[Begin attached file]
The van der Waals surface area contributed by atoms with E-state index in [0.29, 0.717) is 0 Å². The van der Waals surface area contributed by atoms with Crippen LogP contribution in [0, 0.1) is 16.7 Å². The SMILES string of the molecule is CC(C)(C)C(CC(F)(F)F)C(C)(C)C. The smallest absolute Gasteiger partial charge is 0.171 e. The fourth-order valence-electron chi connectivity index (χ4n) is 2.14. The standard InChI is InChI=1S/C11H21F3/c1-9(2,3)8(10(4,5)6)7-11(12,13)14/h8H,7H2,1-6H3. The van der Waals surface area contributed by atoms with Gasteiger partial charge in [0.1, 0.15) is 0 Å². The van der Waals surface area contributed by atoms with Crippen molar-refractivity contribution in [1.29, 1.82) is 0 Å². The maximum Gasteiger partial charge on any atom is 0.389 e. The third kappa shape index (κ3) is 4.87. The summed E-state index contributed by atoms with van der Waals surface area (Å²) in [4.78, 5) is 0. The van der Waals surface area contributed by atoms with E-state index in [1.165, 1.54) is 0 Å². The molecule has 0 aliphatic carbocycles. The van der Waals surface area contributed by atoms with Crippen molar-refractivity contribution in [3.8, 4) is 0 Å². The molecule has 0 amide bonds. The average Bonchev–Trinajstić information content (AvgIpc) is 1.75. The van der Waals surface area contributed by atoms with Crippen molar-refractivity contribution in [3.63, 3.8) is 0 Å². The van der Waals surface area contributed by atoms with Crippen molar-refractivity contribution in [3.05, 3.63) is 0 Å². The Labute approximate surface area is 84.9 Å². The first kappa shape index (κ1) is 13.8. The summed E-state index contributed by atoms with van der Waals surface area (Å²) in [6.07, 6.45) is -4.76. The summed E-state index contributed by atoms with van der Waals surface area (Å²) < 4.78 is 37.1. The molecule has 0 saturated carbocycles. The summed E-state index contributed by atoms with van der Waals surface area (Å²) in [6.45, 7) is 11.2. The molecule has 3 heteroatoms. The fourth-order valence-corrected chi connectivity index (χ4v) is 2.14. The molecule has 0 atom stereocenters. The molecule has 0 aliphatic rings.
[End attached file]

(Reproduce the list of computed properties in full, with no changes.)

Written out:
The van der Waals surface area contributed by atoms with E-state index in [0.29, 0.717) is 0 Å². The van der Waals surface area contributed by atoms with Crippen LogP contribution in [0, 0.1) is 16.7 Å². The SMILES string of the molecule is CC(C)(C)C(CC(F)(F)F)C(C)(C)C. The smallest absolute Gasteiger partial charge is 0.171 e. The fourth-order valence-electron chi connectivity index (χ4n) is 2.14. The standard InChI is InChI=1S/C11H21F3/c1-9(2,3)8(10(4,5)6)7-11(12,13)14/h8H,7H2,1-6H3. The van der Waals surface area contributed by atoms with Gasteiger partial charge in [0.1, 0.15) is 0 Å². The van der Waals surface area contributed by atoms with Crippen molar-refractivity contribution in [1.29, 1.82) is 0 Å². The maximum Gasteiger partial charge on any atom is 0.389 e. The third kappa shape index (κ3) is 4.87. The summed E-state index contributed by atoms with van der Waals surface area (Å²) in [4.78, 5) is 0. The van der Waals surface area contributed by atoms with E-state index in [1.165, 1.54) is 0 Å². The molecule has 0 aliphatic carbocycles. The van der Waals surface area contributed by atoms with Crippen molar-refractivity contribution in [3.8, 4) is 0 Å². The molecule has 0 amide bonds. The average Bonchev–Trinajstić information content (AvgIpc) is 1.75. The van der Waals surface area contributed by atoms with Crippen molar-refractivity contribution in [3.63, 3.8) is 0 Å². The van der Waals surface area contributed by atoms with Crippen molar-refractivity contribution in [3.05, 3.63) is 0 Å². The Labute approximate surface area is 84.9 Å². The first kappa shape index (κ1) is 13.8. The summed E-state index contributed by atoms with van der Waals surface area (Å²) in [6.07, 6.45) is -4.76. The summed E-state index contributed by atoms with van der Waals surface area (Å²) < 4.78 is 37.1. The molecule has 0 saturated carbocycles. The summed E-state index contributed by atoms with van der Waals surface area (Å²) in [6.45, 7) is 11.2. The molecule has 3 heteroatoms. The fourth-order valence-corrected chi connectivity index (χ4v) is 2.14. The molecule has 0 atom stereocenters. The molecule has 0 aliphatic rings.